31. So what you're saying is that I"ve been doing it wrong all this time and have been listening to the wrong people? 🙂 Thanks for straightening that out for me. I also clicked on 5 more videos after your video and they all use the gray card for white balance. One guy started with the white card and then flipped it over and said, "You can just use the gray side instead. Lots of bad info.

  32. The linear scale of black to white is, by nature, completely "desaturated" and absolutely void of any color. Theoretically, and especially with today's equipment, one should be able to use either pure white or 99% black to correctly adjust the color temperature. Assuming this is true, could you explain why "white" cards are to be used with preference over "grey" cards when setting color temperature? I have yet to hear an explanation for this in videos like these.

  33. Good concise explanation on the use of the gray card. I do have to say that the video's white balance is waaay off.

  34. Very interesting video, HOWEVER, (and maybe it's just my monitor) the color is waaaay off! How is it possible that you teach about white balance while your own video is so terribly unbalanced? Just wondering…

  35. The 18% grey card should fill the frame. What if it's the same size as the small white-balance card? would simply placing in the frame do?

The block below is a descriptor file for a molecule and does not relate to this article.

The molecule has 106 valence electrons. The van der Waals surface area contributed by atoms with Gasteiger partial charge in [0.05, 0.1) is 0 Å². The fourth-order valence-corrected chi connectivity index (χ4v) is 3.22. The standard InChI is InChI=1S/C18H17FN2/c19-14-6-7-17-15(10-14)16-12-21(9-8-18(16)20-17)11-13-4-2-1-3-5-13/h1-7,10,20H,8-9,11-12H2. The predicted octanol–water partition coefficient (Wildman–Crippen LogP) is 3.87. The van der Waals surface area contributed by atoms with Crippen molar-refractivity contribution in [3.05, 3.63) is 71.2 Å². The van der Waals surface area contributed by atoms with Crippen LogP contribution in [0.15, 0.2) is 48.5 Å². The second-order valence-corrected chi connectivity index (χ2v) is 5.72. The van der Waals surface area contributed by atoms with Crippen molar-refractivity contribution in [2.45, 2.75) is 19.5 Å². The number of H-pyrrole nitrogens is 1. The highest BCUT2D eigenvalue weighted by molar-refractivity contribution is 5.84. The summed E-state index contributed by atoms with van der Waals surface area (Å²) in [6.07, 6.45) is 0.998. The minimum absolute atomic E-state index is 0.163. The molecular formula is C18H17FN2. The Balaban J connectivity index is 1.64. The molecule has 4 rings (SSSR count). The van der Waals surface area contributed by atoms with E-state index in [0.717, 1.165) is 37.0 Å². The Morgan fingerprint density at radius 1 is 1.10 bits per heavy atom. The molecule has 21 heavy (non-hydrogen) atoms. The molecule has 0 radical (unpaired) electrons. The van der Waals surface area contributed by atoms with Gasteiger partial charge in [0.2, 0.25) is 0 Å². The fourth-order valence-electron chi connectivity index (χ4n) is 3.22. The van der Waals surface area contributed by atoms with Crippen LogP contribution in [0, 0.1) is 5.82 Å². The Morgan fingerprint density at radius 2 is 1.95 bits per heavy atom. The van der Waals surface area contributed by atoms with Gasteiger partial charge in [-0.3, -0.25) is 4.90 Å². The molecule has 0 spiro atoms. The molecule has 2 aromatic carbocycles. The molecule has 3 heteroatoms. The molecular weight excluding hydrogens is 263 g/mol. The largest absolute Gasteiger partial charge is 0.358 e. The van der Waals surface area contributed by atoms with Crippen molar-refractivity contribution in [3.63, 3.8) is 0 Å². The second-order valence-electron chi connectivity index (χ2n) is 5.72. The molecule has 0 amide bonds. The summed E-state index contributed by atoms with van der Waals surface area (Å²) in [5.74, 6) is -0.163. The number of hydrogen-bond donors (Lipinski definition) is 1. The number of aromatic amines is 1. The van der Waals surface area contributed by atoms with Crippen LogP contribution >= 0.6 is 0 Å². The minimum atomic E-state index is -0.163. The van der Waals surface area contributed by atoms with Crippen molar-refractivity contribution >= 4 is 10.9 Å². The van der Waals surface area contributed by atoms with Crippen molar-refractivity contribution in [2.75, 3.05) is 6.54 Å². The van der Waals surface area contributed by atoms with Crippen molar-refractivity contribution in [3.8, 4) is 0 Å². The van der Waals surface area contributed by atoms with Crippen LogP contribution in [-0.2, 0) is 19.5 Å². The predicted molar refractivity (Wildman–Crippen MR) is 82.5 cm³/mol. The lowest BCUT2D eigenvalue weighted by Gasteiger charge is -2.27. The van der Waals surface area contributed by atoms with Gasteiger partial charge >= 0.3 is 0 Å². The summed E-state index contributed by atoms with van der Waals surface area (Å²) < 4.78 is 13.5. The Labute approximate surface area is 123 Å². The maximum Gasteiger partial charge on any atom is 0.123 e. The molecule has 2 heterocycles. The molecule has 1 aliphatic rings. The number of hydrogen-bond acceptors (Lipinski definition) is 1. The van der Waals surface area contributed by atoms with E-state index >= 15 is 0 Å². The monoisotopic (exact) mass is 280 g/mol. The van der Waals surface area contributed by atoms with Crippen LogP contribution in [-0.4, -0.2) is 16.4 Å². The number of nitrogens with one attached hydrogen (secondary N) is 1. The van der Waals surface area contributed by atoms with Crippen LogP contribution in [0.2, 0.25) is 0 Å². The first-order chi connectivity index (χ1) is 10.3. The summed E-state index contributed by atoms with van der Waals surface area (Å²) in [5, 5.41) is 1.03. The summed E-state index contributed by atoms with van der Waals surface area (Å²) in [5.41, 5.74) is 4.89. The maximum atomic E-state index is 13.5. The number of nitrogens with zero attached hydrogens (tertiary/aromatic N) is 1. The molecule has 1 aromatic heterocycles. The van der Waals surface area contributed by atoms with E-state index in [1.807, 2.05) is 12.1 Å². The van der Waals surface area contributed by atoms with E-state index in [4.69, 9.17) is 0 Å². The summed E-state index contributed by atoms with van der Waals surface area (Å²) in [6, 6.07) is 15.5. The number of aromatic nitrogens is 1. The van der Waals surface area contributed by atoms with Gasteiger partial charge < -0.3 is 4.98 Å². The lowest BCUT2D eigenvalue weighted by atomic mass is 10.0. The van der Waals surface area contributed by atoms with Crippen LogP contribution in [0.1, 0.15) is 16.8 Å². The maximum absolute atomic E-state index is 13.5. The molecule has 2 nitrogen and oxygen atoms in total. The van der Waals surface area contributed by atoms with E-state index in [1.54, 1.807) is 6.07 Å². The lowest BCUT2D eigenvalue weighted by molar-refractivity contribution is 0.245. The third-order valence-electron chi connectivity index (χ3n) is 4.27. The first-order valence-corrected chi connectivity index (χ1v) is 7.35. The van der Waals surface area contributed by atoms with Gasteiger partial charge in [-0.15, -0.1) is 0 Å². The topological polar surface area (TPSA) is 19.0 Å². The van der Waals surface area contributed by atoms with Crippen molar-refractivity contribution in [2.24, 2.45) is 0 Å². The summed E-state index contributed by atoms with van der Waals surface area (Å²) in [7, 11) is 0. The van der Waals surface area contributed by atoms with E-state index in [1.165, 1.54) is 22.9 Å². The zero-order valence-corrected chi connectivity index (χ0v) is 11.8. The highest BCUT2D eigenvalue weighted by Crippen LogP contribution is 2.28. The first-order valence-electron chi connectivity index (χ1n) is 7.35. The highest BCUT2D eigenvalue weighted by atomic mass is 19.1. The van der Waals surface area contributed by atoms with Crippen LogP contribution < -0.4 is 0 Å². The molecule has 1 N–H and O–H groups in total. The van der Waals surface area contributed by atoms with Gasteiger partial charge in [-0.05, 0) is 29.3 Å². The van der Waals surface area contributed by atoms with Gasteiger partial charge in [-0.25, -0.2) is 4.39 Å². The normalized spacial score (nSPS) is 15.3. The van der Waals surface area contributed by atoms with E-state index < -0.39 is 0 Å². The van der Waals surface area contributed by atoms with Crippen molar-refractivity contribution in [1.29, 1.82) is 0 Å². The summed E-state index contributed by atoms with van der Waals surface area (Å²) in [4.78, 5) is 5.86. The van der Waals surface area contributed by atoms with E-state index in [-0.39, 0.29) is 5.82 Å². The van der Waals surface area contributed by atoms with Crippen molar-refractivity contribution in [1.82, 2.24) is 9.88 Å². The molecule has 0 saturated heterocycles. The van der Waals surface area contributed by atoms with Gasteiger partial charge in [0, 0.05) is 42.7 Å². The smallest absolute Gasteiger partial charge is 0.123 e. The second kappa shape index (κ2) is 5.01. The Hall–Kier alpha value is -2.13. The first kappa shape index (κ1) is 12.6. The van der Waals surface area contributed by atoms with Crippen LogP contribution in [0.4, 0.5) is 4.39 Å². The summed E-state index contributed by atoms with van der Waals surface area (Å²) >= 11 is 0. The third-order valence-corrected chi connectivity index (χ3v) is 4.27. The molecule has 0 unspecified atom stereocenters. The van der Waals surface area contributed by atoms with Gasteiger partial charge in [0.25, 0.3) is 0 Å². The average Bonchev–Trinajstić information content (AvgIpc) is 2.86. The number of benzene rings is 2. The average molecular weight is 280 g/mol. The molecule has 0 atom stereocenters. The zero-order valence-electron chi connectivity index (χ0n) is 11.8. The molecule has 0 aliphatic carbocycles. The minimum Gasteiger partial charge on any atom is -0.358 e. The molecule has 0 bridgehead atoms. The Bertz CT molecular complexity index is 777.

36. я плохо знаю английский, но даже я понял все слова и смысл.. удивительная дикция и ясность речи )) Спасибо

  37. Thank you so much for this! So many photographers on YouTube(even ones who call themselves professionals) say that this calibrates the settings in your camera. They way I see it, it only changes exposure, you have to adjust for accurate colors and WB in post using the pictures with the card/color checker. Very confusing when they don’t point that out

  38. Could you please somehow get all of the photo 'experts' on YouTube to watch this video? So many of them teaching people to use a gray card for white balance. It's like fingernails on a blackboard. Thanks!

  39. great video, when you say , point your camera at the gray card , take a picture and make note of F stop and shutter speed values , you did not mention what mode should the camera be in , Manual, Shutter Priority or Aperture Priority ?
    do you have to use a manual mode to adjust for 0 meter reading ?

  40. Why are there dozens if not hundreds of professional photographers that disagree, and use the 18% gray card for setting WB? Also, as soon as I hear someone say they will fix the White balance in PP I become skeptical. I want the WB correct when I shoot the picture. Also, I would like to see scientific proof that you can't set White balance with a gray card.